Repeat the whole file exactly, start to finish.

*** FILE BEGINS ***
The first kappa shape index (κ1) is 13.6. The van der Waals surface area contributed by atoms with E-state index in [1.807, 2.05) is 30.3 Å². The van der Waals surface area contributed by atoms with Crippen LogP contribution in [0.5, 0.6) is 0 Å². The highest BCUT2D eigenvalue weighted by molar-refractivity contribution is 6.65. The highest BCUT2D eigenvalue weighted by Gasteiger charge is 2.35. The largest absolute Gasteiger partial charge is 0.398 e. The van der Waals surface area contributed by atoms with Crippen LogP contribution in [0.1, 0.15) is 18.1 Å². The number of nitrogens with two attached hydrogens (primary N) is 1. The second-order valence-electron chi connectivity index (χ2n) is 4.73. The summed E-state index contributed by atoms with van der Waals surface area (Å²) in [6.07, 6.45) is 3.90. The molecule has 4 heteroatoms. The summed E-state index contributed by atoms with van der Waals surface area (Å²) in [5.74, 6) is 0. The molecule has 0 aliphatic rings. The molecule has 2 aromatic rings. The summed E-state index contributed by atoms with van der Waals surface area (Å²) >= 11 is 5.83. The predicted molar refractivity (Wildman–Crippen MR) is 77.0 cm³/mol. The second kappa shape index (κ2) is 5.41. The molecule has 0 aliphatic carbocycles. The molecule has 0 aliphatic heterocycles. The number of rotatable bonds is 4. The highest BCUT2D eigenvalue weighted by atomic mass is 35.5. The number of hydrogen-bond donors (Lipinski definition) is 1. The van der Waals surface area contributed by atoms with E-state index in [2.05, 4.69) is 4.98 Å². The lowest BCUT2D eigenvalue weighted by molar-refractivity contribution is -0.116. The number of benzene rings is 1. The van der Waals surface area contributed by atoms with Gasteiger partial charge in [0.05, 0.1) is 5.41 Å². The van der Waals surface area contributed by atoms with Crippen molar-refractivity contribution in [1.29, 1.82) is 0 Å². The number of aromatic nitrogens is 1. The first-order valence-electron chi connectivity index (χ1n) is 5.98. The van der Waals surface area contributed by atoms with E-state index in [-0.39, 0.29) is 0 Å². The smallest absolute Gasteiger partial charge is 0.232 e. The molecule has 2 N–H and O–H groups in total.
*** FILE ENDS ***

The first kappa shape index (κ1) is 13.6. The van der Waals surface area contributed by atoms with E-state index in [1.807, 2.05) is 30.3 Å². The van der Waals surface area contributed by atoms with Crippen LogP contribution in [0.5, 0.6) is 0 Å². The highest BCUT2D eigenvalue weighted by molar-refractivity contribution is 6.65. The highest BCUT2D eigenvalue weighted by Gasteiger charge is 2.35. The largest absolute Gasteiger partial charge is 0.398 e. The van der Waals surface area contributed by atoms with Crippen LogP contribution in [0.1, 0.15) is 18.1 Å². The number of nitrogens with two attached hydrogens (primary N) is 1. The second-order valence-electron chi connectivity index (χ2n) is 4.73. The summed E-state index contributed by atoms with van der Waals surface area (Å²) in [6.07, 6.45) is 3.90. The molecule has 4 heteroatoms. The summed E-state index contributed by atoms with van der Waals surface area (Å²) in [5.74, 6) is 0. The molecule has 0 aliphatic rings. The molecule has 2 aromatic rings. The summed E-state index contributed by atoms with van der Waals surface area (Å²) >= 11 is 5.83. The predicted molar refractivity (Wildman–Crippen MR) is 77.0 cm³/mol. The second kappa shape index (κ2) is 5.41. The molecule has 0 aliphatic carbocycles. The molecule has 0 aliphatic heterocycles. The number of rotatable bonds is 4. The highest BCUT2D eigenvalue weighted by atomic mass is 35.5. The number of hydrogen-bond donors (Lipinski definition) is 1. The van der Waals surface area contributed by atoms with E-state index in [2.05, 4.69) is 4.98 Å². The lowest BCUT2D eigenvalue weighted by molar-refractivity contribution is -0.116. The number of benzene rings is 1. The van der Waals surface area contributed by atoms with Gasteiger partial charge in [0.05, 0.1) is 5.41 Å². The van der Waals surface area contributed by atoms with Crippen molar-refractivity contribution in [1.29, 1.82) is 0 Å². The number of aromatic nitrogens is 1. The first-order valence-electron chi connectivity index (χ1n) is 5.98. The van der Waals surface area contributed by atoms with E-state index in [-0.39, 0.29) is 0 Å². The smallest absolute Gasteiger partial charge is 0.232 e. The molecule has 2 N–H and O–H groups in total.